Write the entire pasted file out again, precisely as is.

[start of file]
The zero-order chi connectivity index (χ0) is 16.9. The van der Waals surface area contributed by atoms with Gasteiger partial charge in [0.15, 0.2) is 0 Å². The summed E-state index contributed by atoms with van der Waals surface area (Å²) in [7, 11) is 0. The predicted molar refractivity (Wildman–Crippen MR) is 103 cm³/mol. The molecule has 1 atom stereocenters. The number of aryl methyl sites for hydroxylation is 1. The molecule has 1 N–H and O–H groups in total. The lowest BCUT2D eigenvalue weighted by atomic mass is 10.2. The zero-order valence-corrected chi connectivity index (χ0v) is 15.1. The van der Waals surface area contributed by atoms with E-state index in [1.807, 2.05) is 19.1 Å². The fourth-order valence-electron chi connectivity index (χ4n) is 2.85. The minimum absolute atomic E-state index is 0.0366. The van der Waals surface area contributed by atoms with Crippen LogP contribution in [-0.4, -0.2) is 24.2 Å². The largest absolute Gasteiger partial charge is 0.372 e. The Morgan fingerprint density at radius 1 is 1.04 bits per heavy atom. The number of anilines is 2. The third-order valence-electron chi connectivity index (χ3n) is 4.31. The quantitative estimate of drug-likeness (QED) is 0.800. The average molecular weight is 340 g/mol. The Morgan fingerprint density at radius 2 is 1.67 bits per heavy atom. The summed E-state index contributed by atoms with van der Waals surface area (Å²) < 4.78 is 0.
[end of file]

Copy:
The zero-order chi connectivity index (χ0) is 16.9. The van der Waals surface area contributed by atoms with Gasteiger partial charge in [0.15, 0.2) is 0 Å². The summed E-state index contributed by atoms with van der Waals surface area (Å²) in [7, 11) is 0. The predicted molar refractivity (Wildman–Crippen MR) is 103 cm³/mol. The molecule has 1 atom stereocenters. The number of aryl methyl sites for hydroxylation is 1. The molecule has 1 N–H and O–H groups in total. The lowest BCUT2D eigenvalue weighted by atomic mass is 10.2. The zero-order valence-corrected chi connectivity index (χ0v) is 15.1. The van der Waals surface area contributed by atoms with E-state index in [1.807, 2.05) is 19.1 Å². The fourth-order valence-electron chi connectivity index (χ4n) is 2.85. The minimum absolute atomic E-state index is 0.0366. The van der Waals surface area contributed by atoms with Crippen LogP contribution in [-0.4, -0.2) is 24.2 Å². The largest absolute Gasteiger partial charge is 0.372 e. The Morgan fingerprint density at radius 1 is 1.04 bits per heavy atom. The number of anilines is 2. The third-order valence-electron chi connectivity index (χ3n) is 4.31. The quantitative estimate of drug-likeness (QED) is 0.800. The average molecular weight is 340 g/mol. The Morgan fingerprint density at radius 2 is 1.67 bits per heavy atom. The summed E-state index contributed by atoms with van der Waals surface area (Å²) < 4.78 is 0.